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Antimicrobial resistance and population structure of Staphylococcus aureus recovered from pigs in Belgium

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Abstract
Staphylococcus aureus is a common facultative pathogen that has since long been recognized as a burden in both human and veterinary medicine. S. aureus is well known to be frequently resistant to antimicrobial agents which may lead to complications in the treatment of its infections and increase the cost of treatments. During the last decade, an increasing number of studies reported the presence of methicillin-resistant Staphylococcus aureus (MRSA) in animals. Most studies have focused on the asymptomatic carriage of MRSA among pigs, in which clonal complex (CC) 398 is the dominant lineage. During 2013, a survey was performed in different pig farms randomly selected over Belgium, with the aim of monitoring the current epidemiology and antimicrobial susceptibility of MRSA among asymptomatic pigs. From 328 farms nose swabs were taken from 20 animals and pooled. MRSA was isolated using the standard method proposed by the European Food Safety Authority (EFSA). MRSA identification was performed using the triplex 16S rRNA-mecA-nuc PCR. All isolates were characterised by means of susceptibility testing by a microbroth-dilution method using epidemiological cut-off values (Eucast), SCCmec typing, spa-typing and by the sau1-hsdS1 clonal complex (CC) 398 PCR. CC398 PCR negative isolates were subjected to multi-locus sequence typing (MLST). Selected isolates were subjected to DNA microarray-based typing for detection of resistance and virulence genes. MRSA was detected in 215 farms [65.6% (95% CI: 60.1%-71%)] out of 328 farms sampled. Most isolates (n=207) were positive for the sau1-hsdS1 CC398 PCR. The remaining eight isolates were ST9 (one isolate), ST80 (two isolates), ST239 (one isolate) or ST398 (four isolates) as demonstrated by MLST. A total of 22 different spa types were identified. The spa types t044, t337 and t4150 were found in the ST80, ST9 and ST239 isolates, respectively. Nineteen spa types were found among the CC398 isolates, but most were t011 (n=180, 85%). Regarding to the SCCmec typing, most isolates carried SCCmec V, and less carried SCCmec IV or III. More than 90% of the isolates were epidemiological resistant to tetracycline and trimethoprim and high resistance rates (between 66% and 45%) were also found for ciprofloxacin, clindamycin, erythromycin, kanamycin and gentamicin. Lower epidemiological resistance levels (between 30% and 10%) were detected for streptomycin, fusidic acid, sulfamethoxazole, quinupristin/dalfopristin, tiamulin, rifampicin, chloramphenicol and mupirocin. All isolates were susceptible for vancomycin. More than 90% of the isolates were multi-resistant, and half of them were resistant to at least seven different antibiotics. Microarray analysis showed that most genes were homogeneously distributed among the CC398 isolates. The non-CC398 isolates carried additional virulence genes, as the egc-like cluster with enterotoxins genes (seg, seh, sei, selm, seln, selo, selu). Interestingly, the ST80 strains carried the leukocidin Panton-Valentine (lukPV) and lukED genes. Regarding to antimicrobial resistance genes, all CC398 isolates investigated carried the tetracycline resistance gene tet(M). Most CC398 isolates carried the bla operon (blaZ, blaI, and blaR) encoding for penicillin-ampicillin resistance and the tetracycline resistance gene tet(K). Some CC398 isolates carried genes encoding resistance to the macrolide-lincosamide-streptogramin group [erm(B), erm(C), lnu(A), vga(A)], aminoglycosides (aacA-aphD, aadD, aphA3, sat) and/or chloramphenicol (fexA). One fexA positive isolate was additionally positive for the multi-resistance gene cfr. The MRSA prevalence among pigs in Belgium remains similar to previous studies performed on 2007 and 2009. As has been demonstrated before, the CC398 isolates were highly multi-resistant. However, in this survey there is a larger diversity in spa-types than ever detected before. Moreover, in this survey we have detected the European clone ST80-IV, which corresponded to the main community-acquired (CA-) MRSA clone in Europe. The ST80-IV had the Panton-Valentine leucocidin and had emerged recently as a cause of healthcare-associated infections. The recovery of this CA-MRSA from livestock indicates that one should remain vigilant to the evolution of LA-MRSA CC398.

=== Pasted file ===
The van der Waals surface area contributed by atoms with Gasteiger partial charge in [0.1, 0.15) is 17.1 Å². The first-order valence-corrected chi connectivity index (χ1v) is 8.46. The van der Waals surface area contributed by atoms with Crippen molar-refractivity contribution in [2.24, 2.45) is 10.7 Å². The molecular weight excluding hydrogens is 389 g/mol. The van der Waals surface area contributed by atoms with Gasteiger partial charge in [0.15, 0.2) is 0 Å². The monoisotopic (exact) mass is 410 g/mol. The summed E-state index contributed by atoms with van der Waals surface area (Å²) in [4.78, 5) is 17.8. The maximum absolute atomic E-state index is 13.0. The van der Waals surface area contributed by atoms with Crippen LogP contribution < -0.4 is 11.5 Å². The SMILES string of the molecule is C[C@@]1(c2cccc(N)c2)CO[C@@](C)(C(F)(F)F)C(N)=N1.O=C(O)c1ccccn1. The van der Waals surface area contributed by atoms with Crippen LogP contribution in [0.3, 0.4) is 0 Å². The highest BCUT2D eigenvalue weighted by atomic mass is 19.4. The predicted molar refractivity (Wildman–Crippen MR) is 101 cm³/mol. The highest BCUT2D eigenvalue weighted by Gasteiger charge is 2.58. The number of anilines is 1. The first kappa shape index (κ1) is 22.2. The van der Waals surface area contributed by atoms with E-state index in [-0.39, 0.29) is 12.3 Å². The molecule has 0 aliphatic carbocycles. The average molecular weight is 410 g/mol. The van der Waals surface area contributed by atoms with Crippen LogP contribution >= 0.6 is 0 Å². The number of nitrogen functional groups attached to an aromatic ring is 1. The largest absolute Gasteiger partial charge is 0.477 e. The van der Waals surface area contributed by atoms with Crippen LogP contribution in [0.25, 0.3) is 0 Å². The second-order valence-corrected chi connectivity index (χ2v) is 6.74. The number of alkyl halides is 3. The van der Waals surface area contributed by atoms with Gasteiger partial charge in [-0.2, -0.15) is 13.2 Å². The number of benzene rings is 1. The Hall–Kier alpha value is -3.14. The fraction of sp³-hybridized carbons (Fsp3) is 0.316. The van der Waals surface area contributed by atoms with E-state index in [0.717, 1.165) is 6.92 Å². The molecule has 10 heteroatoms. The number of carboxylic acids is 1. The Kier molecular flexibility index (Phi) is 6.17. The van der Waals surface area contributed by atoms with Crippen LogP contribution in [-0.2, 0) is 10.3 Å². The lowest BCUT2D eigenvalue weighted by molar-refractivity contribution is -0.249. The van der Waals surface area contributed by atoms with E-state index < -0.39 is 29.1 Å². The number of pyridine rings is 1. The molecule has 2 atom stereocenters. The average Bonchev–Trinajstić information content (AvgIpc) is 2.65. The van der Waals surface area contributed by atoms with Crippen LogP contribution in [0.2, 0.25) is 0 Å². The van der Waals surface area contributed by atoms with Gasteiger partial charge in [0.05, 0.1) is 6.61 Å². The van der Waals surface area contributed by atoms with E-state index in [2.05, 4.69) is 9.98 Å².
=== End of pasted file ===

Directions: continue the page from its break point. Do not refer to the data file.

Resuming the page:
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MLA
Peeters, Laura, MA Argudín, Sonya Azadikhah, et al. “Antimicrobial Resistance and Population Structure of Staphylococcus Aureus Recovered from Pigs in Belgium.” Flemish Society of Veterinary Epidemiology and Economics, 21st Annual Meeting, Abstracts. 2014. Print.
APA
Peeters, Laura, Argudín, M., Azadikhah, S., & Butaye, P. (2014). Antimicrobial resistance and population structure of Staphylococcus aureus recovered from pigs in Belgium. Flemish Society of Veterinary Epidemiology and Economics, 21st Annual meeting, Abstracts. Presented at the 21st Annual meeting of the Flemish Society of Veterinary Epidemiology and Economics.
Chicago author-date
Peeters, Laura, MA Argudín, Sonya Azadikhah, and Patrick Butaye. 2014. “Antimicrobial Resistance and Population Structure of Staphylococcus Aureus Recovered from Pigs in Belgium.” In Flemish Society of Veterinary Epidemiology and Economics, 21st Annual Meeting, Abstracts.
Chicago author-date (all authors)